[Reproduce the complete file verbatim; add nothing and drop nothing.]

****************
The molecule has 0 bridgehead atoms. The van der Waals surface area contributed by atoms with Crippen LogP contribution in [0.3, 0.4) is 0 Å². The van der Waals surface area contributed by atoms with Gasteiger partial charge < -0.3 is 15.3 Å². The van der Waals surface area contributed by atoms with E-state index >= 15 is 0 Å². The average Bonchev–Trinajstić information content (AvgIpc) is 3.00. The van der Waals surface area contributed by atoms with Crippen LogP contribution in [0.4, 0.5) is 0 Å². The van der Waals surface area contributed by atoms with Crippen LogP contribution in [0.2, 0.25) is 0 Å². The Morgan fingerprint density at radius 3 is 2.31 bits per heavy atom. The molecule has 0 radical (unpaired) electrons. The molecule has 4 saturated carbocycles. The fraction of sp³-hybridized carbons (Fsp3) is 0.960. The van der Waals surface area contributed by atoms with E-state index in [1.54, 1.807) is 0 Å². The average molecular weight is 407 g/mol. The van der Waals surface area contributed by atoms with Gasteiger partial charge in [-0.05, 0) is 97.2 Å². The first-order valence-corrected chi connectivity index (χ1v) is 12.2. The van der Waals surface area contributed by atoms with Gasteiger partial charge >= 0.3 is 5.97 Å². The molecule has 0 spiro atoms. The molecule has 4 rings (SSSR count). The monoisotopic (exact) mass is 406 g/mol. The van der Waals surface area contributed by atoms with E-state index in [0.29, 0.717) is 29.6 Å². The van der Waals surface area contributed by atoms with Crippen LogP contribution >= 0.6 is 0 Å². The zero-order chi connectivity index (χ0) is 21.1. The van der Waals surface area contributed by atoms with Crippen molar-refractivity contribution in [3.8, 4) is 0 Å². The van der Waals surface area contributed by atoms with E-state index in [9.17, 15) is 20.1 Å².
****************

The molecule has 0 bridgehead atoms. The van der Waals surface area contributed by atoms with Crippen LogP contribution in [0.3, 0.4) is 0 Å². The van der Waals surface area contributed by atoms with Gasteiger partial charge < -0.3 is 15.3 Å². The van der Waals surface area contributed by atoms with E-state index >= 15 is 0 Å². The average Bonchev–Trinajstić information content (AvgIpc) is 3.00. The van der Waals surface area contributed by atoms with Crippen LogP contribution in [0.4, 0.5) is 0 Å². The van der Waals surface area contributed by atoms with Crippen LogP contribution in [0.2, 0.25) is 0 Å². The Morgan fingerprint density at radius 3 is 2.31 bits per heavy atom. The molecule has 0 radical (unpaired) electrons. The molecule has 4 saturated carbocycles. The fraction of sp³-hybridized carbons (Fsp3) is 0.960. The van der Waals surface area contributed by atoms with E-state index in [1.54, 1.807) is 0 Å². The average molecular weight is 407 g/mol. The van der Waals surface area contributed by atoms with Gasteiger partial charge in [-0.05, 0) is 97.2 Å². The first-order valence-corrected chi connectivity index (χ1v) is 12.2. The van der Waals surface area contributed by atoms with Gasteiger partial charge >= 0.3 is 5.97 Å². The molecule has 0 spiro atoms. The molecule has 4 rings (SSSR count). The monoisotopic (exact) mass is 406 g/mol. The van der Waals surface area contributed by atoms with E-state index in [0.29, 0.717) is 29.6 Å². The van der Waals surface area contributed by atoms with Crippen LogP contribution >= 0.6 is 0 Å². The zero-order chi connectivity index (χ0) is 21.1. The van der Waals surface area contributed by atoms with Crippen molar-refractivity contribution in [3.8, 4) is 0 Å². The van der Waals surface area contributed by atoms with E-state index in [9.17, 15) is 20.1 Å².